Unfortunately though Al, when the rules change to suit each vicar, it gets very frustrating. As an example, one local Church has had 3 vicars in 12 months and each one has had totally different rules, ranging from a welcoming attitude to video and photographs to another completely banning any video or photography during the ceremony. I even had one wedding where the vicar was very happy for the couple to be videoed when they booked the church, however the vicar changed before the wedding and the new vicar only allowed video from the back and no photography during the service. the couple were very unhappy and held back some of the Church fee.

There really needs to be a standard practice across the Churches and a code of conduct for videographers and photographers.

Roger
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Old June 2nd, 2013, 08:29 PM   #9
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Re: Highs and Lows at one wedding

Roger,
Yes rules changes from church to church here as well. But it is their church, they can make whatever rules they want.

**********There really needs to be a standard practice across the Churches and a code of conduct for videographers and photographers.********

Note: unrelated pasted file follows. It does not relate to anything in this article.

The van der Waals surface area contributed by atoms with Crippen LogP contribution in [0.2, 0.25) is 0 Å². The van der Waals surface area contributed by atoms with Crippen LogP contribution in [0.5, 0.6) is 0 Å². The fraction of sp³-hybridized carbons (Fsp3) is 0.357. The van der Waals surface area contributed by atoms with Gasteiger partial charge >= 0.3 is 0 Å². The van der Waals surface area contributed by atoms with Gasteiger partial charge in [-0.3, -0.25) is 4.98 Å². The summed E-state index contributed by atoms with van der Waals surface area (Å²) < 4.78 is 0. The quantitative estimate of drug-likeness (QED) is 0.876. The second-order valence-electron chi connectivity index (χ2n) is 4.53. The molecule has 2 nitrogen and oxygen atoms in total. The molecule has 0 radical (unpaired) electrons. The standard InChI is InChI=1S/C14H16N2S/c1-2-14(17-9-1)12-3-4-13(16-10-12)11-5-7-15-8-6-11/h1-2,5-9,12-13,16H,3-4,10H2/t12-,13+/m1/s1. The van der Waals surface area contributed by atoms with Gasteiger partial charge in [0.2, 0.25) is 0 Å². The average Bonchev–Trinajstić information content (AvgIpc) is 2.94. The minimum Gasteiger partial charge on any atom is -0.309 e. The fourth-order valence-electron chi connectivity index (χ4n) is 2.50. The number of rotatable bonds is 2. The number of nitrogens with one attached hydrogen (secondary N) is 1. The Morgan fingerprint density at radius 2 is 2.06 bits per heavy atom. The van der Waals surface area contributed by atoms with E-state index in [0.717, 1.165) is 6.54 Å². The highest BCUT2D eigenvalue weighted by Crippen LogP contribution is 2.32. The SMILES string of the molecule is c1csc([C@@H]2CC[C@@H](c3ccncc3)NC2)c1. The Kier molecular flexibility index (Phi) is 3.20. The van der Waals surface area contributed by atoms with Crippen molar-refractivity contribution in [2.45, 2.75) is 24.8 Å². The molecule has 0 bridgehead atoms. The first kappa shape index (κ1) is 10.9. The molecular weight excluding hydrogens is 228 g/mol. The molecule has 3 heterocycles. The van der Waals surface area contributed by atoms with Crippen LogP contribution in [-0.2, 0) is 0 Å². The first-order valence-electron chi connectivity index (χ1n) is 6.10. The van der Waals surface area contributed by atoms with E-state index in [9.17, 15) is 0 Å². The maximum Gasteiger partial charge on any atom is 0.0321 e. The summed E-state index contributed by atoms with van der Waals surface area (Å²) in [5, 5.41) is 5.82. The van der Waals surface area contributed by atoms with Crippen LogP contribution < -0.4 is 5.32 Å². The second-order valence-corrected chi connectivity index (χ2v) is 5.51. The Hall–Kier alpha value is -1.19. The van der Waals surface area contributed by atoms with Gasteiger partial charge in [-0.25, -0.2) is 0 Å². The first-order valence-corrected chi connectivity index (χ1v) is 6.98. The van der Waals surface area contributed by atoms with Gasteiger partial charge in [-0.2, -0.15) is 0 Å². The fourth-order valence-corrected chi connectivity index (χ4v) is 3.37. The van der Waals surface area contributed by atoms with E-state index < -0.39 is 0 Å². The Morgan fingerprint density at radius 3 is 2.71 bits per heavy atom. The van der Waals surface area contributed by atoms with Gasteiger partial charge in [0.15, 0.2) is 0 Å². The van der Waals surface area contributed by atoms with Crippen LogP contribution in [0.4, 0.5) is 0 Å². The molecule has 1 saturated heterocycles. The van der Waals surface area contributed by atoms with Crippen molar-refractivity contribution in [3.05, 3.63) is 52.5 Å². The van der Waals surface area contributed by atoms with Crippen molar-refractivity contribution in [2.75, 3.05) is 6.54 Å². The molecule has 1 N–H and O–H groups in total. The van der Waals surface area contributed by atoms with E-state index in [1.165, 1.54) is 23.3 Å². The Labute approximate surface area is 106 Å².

Roger I think what you are forgetting is that video is not part of a ceremony or any religious ceremony. To them a wedding is a religious ceremony that happens to take place in what they refer to as a place of worship, house of God etc... You are a distraction if anything.

They have no obligation to accommodate us. I think building better relationships would really help. But the attitude that they should accommodate us just because we were hired by the bride doesn't fly.
I actually did a couple of charity jobs in a parish where I worked a lot. The gesture goes a long way. I forgot what they call it but my last free job was the ceremony where they introduce new nuns to the church. They asked if I could tape it. I did. Very good for our relationship.

Any good relationship includes something for both parties.
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Old June 2nd, 2013, 09:49 PM   #10
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Re: Highs and Lows at one wedding

Sadly it's not just the Church as such or the area it's in...I did a Saturday wedding at a Church I shoot at on a regular basis and the resident priest was away on vacation and the stand in had a completely different set of rules. However they were fair and easily worked around.

I think it was George Kilroy (sorry if I'm wrong) who booked and couple and after speaking to the vicar, she told him bluntly it was a formal service so video and photos were restricted to the bride walking into the Church and then the bride walking out ....that was a little over the top!!

I always, always make a point of attending rehearsals, meeting and chatting to the vicar/priest and that helps a lot. They often treat photogs who just pitch up on the day without even introducing themselves with a more hostile approach that if you took the time and effort to get to the rehearsal and get onto their side! You catch more flies with honey!

Chris
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Old June 3rd, 2013, 05:56 AM   #11
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Re: Highs and Lows at one wedding